Sunday, April 10, 2011
Elijah and the Promise of Spring
Why is this coming Shabbat different from all other Shabbats (except—sort of—one in the fall)?
For much of Jewish history, rabbis only delivered two sermons per year. One of those occasions was this Shabbat, immediately preceding Pesach, which is known as Shabbat HaGadol—the Great Sabbath. The other was Shabbat Shuvah, the Sabbath between Rosh Hashanah and Yom Kippur.
There are some significant parallels between these two special Shabbats. Both mark seasons of unique spiritual power, with the promise of reward and liberation. Indeed, in biblical times, the new year was celebrated in this spring month of Nisan; the Rabbis later moved it to the autumn month of Tishrei with Rosh Hashanah. Thus Shabbat HaGadol and Shabbat Shuvah are, in a sense, bookends. They help us prepare to properly enter the two pivotal periods of the Jewish year.
But there are also significant differences between these two holy days and the seasons that they introduce. The Days of Awe in the fall are essentially times of judgment and introspection. We take a spiritual accounting of ourselves and stand before the True Judge. Pesach, by contrast, is about turning outward, toward the wider world. The name of this month, Nisan, means “bud.” This is a season of flowering and renewal. As Rabbi Jill Hammer notes in The Jewish Book of Days: “This is a different kind of rebirth than the one at Rosh Hashanah; this is a birth that draws us out of ourselves.” In the fall, we pray for rain—which Jewish tradition always depicts as a sign of God’s favorable judgment upon our deeds. In the spring, beginning at Pesach, we thank God for dew, which is a symbol of divine mercy—for we enjoy its blessings as a gift of grace, without regard for our worthiness.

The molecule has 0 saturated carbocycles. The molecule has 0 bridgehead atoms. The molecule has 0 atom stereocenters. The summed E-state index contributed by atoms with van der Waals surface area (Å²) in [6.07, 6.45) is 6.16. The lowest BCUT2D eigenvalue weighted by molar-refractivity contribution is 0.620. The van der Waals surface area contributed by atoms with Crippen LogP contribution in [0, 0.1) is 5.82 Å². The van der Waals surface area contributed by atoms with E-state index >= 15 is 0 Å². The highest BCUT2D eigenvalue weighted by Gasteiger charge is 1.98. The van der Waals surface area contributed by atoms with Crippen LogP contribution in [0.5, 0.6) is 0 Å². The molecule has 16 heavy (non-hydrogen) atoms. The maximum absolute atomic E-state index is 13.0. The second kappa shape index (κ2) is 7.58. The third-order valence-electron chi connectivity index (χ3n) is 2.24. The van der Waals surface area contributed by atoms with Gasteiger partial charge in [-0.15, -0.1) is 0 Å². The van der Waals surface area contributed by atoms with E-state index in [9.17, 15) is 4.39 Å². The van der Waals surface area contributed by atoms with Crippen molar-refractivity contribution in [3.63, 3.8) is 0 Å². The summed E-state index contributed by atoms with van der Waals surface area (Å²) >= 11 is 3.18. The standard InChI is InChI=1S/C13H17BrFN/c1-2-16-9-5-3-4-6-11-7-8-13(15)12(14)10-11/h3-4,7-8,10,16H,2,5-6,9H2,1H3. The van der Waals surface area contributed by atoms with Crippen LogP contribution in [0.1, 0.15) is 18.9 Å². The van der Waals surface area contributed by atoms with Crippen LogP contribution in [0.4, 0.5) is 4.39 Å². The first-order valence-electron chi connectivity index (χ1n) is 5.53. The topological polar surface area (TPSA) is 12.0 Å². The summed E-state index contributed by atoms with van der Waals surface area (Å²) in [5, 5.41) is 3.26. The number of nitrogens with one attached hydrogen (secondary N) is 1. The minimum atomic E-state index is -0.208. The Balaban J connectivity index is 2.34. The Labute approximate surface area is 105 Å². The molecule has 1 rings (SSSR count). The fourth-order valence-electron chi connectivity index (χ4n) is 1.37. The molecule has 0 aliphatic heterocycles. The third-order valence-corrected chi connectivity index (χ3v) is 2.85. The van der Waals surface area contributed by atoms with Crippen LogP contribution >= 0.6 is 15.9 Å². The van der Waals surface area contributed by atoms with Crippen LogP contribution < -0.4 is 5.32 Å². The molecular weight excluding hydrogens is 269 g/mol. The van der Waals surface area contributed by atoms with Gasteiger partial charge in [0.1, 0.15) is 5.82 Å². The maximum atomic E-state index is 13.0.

These aspects of spring’s unique promise: grace, budding, outward turning toward nature and community—are evident in the special haftarah reading for Shabbat HaGadol. At the end of this passage, from the book of Malachi, the prophet reassures us of the power of God’s love as expressed in the restoration and repair of our most precious relationships: “I will send the prophet Elijah. . . and he will turn the hearts of the parents to the children and the hearts of the children to the parents.” I love this image, with its beautiful promise of healing and hope that is so much in keeping with this spring season.
This week, as Shabbat HaGadol approaches, consider: as you prepare to welcome Elijah at seder next Monday, how can you strengthen your relationships with family, friends, and community?